|Pot Keyboard Integrated Circuit|
1.) Pulse Wave or Noise
The Pot Keyboard Integrated Circuit (POKEY), designated C012294 is the custom interface chip Atari designed for the Atari 8-bit line of home computers and was also used in the Atari 5200 and several Atari arcade games. The chip has two main purposes: to read paddle, joystick, and keyboard input, and to produce sound. The chip's primary designer was Doug Neubauer, but the audio components of the chip were designed by Steven Mayer and Ronald Milner.
The POKEY has four 8-bit pulse wave audio channels, each of which can be independently configured to produce noise. The POKEY also can be configured to run two 16-bit channels (by combining two 8-bit channels) or one 16-bit channel and two 8-bit channels. Much like the AY-3-8910 and its variants, the POKEY was not designed to produce PCM audio, but was still capable of outputting speech and audio samples with careful programming.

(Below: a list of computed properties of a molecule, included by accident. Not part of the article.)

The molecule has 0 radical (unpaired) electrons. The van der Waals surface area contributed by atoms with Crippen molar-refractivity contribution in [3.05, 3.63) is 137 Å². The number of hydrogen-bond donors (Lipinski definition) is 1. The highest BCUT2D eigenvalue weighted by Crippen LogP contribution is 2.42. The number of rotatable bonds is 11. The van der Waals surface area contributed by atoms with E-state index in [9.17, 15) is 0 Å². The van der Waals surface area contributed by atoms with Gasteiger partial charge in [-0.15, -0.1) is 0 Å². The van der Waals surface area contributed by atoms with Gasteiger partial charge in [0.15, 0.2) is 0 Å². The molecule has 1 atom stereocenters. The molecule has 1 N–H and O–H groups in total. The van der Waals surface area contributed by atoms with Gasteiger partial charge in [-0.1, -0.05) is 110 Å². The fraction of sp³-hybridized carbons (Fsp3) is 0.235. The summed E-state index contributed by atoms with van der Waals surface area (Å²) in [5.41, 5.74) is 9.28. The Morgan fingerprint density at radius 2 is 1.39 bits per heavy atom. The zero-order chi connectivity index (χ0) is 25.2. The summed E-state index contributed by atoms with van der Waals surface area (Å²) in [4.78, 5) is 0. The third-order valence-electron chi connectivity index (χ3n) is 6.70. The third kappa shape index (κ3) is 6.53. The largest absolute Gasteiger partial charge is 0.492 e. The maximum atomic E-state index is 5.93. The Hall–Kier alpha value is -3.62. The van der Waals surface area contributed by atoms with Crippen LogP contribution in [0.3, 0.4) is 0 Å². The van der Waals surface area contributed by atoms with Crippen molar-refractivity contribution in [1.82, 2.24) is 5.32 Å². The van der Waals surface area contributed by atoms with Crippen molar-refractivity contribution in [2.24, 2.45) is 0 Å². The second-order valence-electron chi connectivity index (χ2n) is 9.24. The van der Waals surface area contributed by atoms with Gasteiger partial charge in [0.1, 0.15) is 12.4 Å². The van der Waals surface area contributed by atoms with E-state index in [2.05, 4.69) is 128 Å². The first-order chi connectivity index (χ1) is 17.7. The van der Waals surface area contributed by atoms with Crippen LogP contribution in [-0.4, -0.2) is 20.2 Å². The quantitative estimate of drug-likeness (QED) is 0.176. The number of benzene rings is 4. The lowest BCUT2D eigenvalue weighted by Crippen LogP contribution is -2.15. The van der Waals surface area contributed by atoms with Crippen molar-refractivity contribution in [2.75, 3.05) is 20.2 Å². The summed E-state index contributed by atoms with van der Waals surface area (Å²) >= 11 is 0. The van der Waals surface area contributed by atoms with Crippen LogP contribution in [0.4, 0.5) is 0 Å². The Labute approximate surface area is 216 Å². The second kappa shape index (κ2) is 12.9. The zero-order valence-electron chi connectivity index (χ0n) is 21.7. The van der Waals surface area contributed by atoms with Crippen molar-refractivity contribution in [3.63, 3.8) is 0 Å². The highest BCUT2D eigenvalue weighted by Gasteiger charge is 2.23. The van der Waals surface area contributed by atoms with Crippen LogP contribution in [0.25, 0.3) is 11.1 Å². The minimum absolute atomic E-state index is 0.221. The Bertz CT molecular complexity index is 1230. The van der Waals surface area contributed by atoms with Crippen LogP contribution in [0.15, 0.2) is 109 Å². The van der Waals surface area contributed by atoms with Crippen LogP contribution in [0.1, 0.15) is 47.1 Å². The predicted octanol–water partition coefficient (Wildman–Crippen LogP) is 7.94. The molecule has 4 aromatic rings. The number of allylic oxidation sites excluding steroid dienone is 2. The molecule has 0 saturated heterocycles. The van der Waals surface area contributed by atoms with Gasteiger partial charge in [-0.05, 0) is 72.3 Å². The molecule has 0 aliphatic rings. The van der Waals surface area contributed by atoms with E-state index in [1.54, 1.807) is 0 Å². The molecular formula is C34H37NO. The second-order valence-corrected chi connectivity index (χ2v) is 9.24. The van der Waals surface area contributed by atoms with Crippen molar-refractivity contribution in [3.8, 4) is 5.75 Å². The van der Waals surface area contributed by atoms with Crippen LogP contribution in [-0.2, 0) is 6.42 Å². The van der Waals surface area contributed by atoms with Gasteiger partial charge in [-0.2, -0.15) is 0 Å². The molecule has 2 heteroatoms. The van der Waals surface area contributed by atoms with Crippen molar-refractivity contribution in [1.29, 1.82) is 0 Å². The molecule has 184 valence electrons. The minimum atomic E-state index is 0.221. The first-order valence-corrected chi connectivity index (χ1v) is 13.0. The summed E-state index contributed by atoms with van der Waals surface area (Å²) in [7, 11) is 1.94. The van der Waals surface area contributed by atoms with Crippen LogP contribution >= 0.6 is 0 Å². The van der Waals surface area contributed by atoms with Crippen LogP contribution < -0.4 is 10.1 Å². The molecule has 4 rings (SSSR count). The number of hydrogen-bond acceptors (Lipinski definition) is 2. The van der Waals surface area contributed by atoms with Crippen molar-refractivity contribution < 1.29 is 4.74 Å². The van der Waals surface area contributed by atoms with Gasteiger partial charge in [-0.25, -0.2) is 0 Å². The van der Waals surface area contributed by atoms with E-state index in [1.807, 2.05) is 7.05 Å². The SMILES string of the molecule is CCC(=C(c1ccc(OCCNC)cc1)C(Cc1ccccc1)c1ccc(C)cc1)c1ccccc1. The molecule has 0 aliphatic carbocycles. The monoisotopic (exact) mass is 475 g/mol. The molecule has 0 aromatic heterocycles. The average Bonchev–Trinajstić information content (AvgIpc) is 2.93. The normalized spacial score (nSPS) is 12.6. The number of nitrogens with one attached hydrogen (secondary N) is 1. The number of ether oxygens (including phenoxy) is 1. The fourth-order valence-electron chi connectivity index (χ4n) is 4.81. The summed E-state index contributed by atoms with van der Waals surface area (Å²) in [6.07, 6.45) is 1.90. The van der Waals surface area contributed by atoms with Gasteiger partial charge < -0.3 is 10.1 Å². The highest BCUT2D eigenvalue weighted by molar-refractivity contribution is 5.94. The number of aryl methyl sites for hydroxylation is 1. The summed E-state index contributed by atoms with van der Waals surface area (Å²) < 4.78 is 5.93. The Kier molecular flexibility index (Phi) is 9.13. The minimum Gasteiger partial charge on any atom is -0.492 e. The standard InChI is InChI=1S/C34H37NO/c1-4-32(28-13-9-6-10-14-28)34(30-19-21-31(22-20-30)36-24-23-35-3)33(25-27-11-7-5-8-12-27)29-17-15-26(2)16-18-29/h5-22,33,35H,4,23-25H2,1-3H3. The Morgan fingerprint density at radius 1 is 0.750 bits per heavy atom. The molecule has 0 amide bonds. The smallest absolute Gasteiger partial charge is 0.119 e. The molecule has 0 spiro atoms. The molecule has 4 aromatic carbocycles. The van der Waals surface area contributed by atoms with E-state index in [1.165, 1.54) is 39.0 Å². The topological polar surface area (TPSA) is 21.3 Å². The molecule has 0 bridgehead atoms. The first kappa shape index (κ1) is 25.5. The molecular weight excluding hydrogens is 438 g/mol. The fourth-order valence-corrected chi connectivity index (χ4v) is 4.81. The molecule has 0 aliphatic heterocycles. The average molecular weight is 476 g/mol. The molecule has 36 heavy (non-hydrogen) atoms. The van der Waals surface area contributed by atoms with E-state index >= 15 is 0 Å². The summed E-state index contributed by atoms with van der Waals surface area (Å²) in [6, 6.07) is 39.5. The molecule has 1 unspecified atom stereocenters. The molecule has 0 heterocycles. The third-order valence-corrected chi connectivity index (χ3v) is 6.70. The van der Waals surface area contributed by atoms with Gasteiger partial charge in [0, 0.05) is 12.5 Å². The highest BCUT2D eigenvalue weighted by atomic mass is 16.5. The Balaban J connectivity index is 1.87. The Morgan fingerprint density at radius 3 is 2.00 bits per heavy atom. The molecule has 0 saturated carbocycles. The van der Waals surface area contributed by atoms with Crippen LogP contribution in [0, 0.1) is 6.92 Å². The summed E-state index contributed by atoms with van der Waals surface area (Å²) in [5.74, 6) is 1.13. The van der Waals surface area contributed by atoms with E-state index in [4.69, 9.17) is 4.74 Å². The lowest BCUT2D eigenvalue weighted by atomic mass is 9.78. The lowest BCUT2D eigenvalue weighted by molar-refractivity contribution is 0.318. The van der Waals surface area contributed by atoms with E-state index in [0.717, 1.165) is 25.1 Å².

Three versions of the chip were created, the original C012294, the C012294-02 which was a dual core version used in arcade cabinets, and the C012294-04, a quad-core also used in arcade cabinets.
|1979-11-??||All Atari 8-bit models.|
Pretty much every game released for the Atari 8-bit computers and the Atari 5200 utilized the POKEY. Two Atari 7800 games included a POKEY in the cartridge: Commando (A78) and Ballblazer (A78). A lot of Atari arcade games used the POKEY.
Any Atari 8-bit or Atari 5200 emulator with sound capabilities emulates the POKEY, as does MAME, and any SAP player.
- en.wikipedia.org/wiki/POKEY - Wikipedia.